HitFix Interview: Anson Mount talks 'Hell on Wheels'
AMC's new Western hero talks Clint Eastwood, Common and more
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"Dude, I wasn't just thinking of Eastwood, I was stealing from Eastwood," Anson Mount laughs when I ask about the iconic Western influences on his revenge-minded central character in the new AMC drama "Hell on Wheels."
That's never a bad place to start.
Set in 1865 along the construction of the Union Pacific Railroad, "Hell on Wheels" is also the story of Cullen Bohannon (Mount), a former Confederate out to avenge his wife's death. He's a violent, tormented guy who finds himself in the midst of the lawless traveling town that gives the show its name.
Mount previously toplined a string of short-lived network shows that ranged from highly respected (ABC's "Line of Fire") to instantly forgotten (The WB's "The Mountain") all while getting seasoned for his first cable vehicle.
Earlier this week, I caught up with the impressively candid Mount, who was in Savannah for their local film festival, via phone to talk about this dark new role.
Click through for the complete interview...
HitFix: You've got a character who does some very dramatic things, some very violent things, but you still look to be taking a less-is-more approach to playing him. How did you decide on the scale to this performance?
Anson Mount: The first thing I try to do when I'm handed a quote-unquote "tough" character or a "strong" character, the first thing I try to do is find moments of weakness and that means finding moments of stillness. Otherwise it's just boring to me. What's more interesting about characters and people in general for me is not in their strengths, but in their weaknesses. So it's not necessarily a "less-is-more" as it is that sentiment combined with the fact that the primary action in the pilot is watching and waiting. To be honest, there are times in the pilot where I feel like I'm successful in making that active and there are times where I find I'm not successful in making that active. But part of that is just getting used to to playing a new character and you need a little bit to get into it. Not necessarily for other characters, but for my character, I feel like the primary actions become more than just watching and listening later in the series.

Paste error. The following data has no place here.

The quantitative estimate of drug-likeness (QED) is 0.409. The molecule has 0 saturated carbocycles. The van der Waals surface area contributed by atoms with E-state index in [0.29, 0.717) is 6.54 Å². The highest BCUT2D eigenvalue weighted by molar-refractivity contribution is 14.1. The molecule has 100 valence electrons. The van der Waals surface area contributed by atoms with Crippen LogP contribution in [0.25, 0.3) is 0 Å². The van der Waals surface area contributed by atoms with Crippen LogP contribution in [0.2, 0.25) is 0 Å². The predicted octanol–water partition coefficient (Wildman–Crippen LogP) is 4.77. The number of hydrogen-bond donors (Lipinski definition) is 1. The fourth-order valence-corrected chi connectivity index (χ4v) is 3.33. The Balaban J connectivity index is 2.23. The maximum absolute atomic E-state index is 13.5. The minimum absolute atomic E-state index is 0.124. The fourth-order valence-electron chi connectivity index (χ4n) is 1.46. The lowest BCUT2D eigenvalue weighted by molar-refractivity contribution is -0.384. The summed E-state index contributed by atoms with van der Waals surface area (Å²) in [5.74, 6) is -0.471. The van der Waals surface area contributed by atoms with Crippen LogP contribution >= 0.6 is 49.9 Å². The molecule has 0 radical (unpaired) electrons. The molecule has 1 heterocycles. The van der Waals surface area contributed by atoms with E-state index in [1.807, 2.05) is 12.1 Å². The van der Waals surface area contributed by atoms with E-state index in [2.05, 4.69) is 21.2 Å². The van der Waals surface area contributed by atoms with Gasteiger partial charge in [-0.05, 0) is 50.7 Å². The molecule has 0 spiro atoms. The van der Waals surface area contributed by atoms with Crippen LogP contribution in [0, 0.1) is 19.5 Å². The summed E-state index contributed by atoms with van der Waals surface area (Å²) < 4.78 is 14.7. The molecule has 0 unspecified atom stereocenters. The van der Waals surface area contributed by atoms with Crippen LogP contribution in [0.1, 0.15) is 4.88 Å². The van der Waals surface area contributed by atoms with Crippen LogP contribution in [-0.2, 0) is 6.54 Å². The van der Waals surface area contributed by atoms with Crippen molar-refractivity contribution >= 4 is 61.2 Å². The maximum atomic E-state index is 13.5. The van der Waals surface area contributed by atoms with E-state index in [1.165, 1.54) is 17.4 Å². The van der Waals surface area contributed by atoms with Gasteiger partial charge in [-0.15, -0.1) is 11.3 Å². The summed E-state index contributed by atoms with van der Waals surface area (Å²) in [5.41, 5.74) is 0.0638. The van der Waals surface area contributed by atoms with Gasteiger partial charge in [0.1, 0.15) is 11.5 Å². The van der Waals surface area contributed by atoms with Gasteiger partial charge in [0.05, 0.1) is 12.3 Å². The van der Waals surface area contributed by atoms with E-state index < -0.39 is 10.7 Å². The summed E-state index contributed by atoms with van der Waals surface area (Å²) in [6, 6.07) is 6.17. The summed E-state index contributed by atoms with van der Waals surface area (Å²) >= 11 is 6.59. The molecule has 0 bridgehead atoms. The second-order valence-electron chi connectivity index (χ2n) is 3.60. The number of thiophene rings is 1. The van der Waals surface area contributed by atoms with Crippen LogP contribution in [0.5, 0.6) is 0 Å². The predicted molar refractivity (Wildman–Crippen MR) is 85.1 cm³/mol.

HitFix: It's hard to watch this without thinking of Clint Eastwood, frankly, and thinking of a number of Western archetypal characters. Were you thinking of Eastwood or any particular Western favorites?
AM: Dude, I wasn't just thinking of Eastwood, I was stealing from Eastwood. I'm a big believer in stealing from other actors, so yeah, I watched a lot of Eastwood. I watched a lot of Sergio Leone. I watched a little bit of Budd Boetticher. And yeah, I watch a lot of things within the genre of whatever I'm doing at any particular time.
HitFix: Go into a little more detail on that, if you would. What were you studying in the Eastwood performances you were seeing?
AM: Well, there's something that Eastwood does not only well, but kinda defined in what's become the iconic Western hero, which is the need to listen to one's gut in the face of lawlessness. When we're left without rules and laws as a structure in a society, you're forced to follow your gut and that means listening to your gut and that's something that he portrays so consistently beautifully. So I just studied that. He's very good at watching and listening and that happened to be a primary staple of the pilot episode of the show.
HitFix: When you have a character who is so clearly part of a Western tradition and so clearly designed as iconic, how conscious do you have to be of trying to make him your own at the same time?
AM: I think that in any role, you have to be careful that you're not simply structuring something that's beautifully constructed or it's just a dead sculpture. You have to be able to inhabit it and live in it and breathe in it and that means bringing yourself to it on a day-to-day basis and being awake and interested on the day and also creative on the day. If you do that, you will be there, you will bring your own stuff to it. Does that make sense?
HitFix: Sure. What do the producers and writers and directors have to do to enable that process for you?
AM: These guys, the Gaytons and the other executive producers and the network, I've really never been in a situation where my opinion has been so well regarded. I've never really been in situation where, when I have an opinion, it's not just listened to with a sense of "We have to appease this actor about his problems," but it's listened to in a real creative conversation sense. So I'm given a lot of breadth in which to create and breathe and make it my own. There are little things here and there that don't necessarily exist on the page that end up becoming in the day, through creative conversations with the Gaytons.